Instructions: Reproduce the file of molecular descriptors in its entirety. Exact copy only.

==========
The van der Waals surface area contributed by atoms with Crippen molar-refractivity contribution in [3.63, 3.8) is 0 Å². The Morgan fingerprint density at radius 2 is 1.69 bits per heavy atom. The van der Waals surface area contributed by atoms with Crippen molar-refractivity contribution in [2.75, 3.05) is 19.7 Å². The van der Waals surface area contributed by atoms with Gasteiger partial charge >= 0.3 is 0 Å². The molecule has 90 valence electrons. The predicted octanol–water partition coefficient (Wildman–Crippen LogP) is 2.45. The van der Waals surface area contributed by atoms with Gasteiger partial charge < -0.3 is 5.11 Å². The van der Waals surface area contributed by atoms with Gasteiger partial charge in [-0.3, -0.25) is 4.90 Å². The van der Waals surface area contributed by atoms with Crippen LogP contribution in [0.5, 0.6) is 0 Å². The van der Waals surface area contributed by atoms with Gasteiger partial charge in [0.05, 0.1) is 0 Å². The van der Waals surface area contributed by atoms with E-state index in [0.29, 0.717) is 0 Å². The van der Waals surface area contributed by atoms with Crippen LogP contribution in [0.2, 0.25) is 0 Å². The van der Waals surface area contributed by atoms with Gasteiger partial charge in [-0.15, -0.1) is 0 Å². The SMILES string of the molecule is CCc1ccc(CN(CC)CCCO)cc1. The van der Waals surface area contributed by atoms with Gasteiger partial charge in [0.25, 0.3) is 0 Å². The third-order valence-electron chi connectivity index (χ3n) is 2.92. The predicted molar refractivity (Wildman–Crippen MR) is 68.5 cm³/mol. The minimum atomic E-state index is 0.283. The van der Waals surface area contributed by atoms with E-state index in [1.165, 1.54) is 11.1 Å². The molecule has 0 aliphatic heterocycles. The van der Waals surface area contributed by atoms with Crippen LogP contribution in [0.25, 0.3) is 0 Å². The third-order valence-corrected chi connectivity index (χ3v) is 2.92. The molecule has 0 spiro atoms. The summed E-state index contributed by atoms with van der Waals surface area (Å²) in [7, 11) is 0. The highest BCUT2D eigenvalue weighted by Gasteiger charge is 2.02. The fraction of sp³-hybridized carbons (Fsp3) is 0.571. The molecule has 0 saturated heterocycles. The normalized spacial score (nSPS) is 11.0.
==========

The van der Waals surface area contributed by atoms with Crippen molar-refractivity contribution in [3.63, 3.8) is 0 Å². The Morgan fingerprint density at radius 2 is 1.69 bits per heavy atom. The van der Waals surface area contributed by atoms with Crippen molar-refractivity contribution in [2.75, 3.05) is 19.7 Å². The van der Waals surface area contributed by atoms with Gasteiger partial charge >= 0.3 is 0 Å². The molecule has 90 valence electrons. The predicted octanol–water partition coefficient (Wildman–Crippen LogP) is 2.45. The van der Waals surface area contributed by atoms with Gasteiger partial charge < -0.3 is 5.11 Å². The van der Waals surface area contributed by atoms with Gasteiger partial charge in [-0.3, -0.25) is 4.90 Å². The van der Waals surface area contributed by atoms with Crippen LogP contribution in [0.5, 0.6) is 0 Å². The van der Waals surface area contributed by atoms with Gasteiger partial charge in [0.05, 0.1) is 0 Å². The van der Waals surface area contributed by atoms with E-state index in [0.29, 0.717) is 0 Å². The van der Waals surface area contributed by atoms with Crippen LogP contribution in [0.2, 0.25) is 0 Å². The van der Waals surface area contributed by atoms with Gasteiger partial charge in [-0.15, -0.1) is 0 Å². The SMILES string of the molecule is CCc1ccc(CN(CC)CCCO)cc1. The van der Waals surface area contributed by atoms with Gasteiger partial charge in [0.25, 0.3) is 0 Å². The third-order valence-electron chi connectivity index (χ3n) is 2.92. The predicted molar refractivity (Wildman–Crippen MR) is 68.5 cm³/mol. The minimum atomic E-state index is 0.283. The van der Waals surface area contributed by atoms with E-state index in [1.165, 1.54) is 11.1 Å². The molecule has 0 aliphatic heterocycles. The van der Waals surface area contributed by atoms with Crippen LogP contribution in [0.25, 0.3) is 0 Å². The third-order valence-corrected chi connectivity index (χ3v) is 2.92. The molecule has 0 spiro atoms. The summed E-state index contributed by atoms with van der Waals surface area (Å²) in [7, 11) is 0. The highest BCUT2D eigenvalue weighted by Gasteiger charge is 2.02. The fraction of sp³-hybridized carbons (Fsp3) is 0.571. The molecule has 0 saturated heterocycles. The normalized spacial score (nSPS) is 11.0.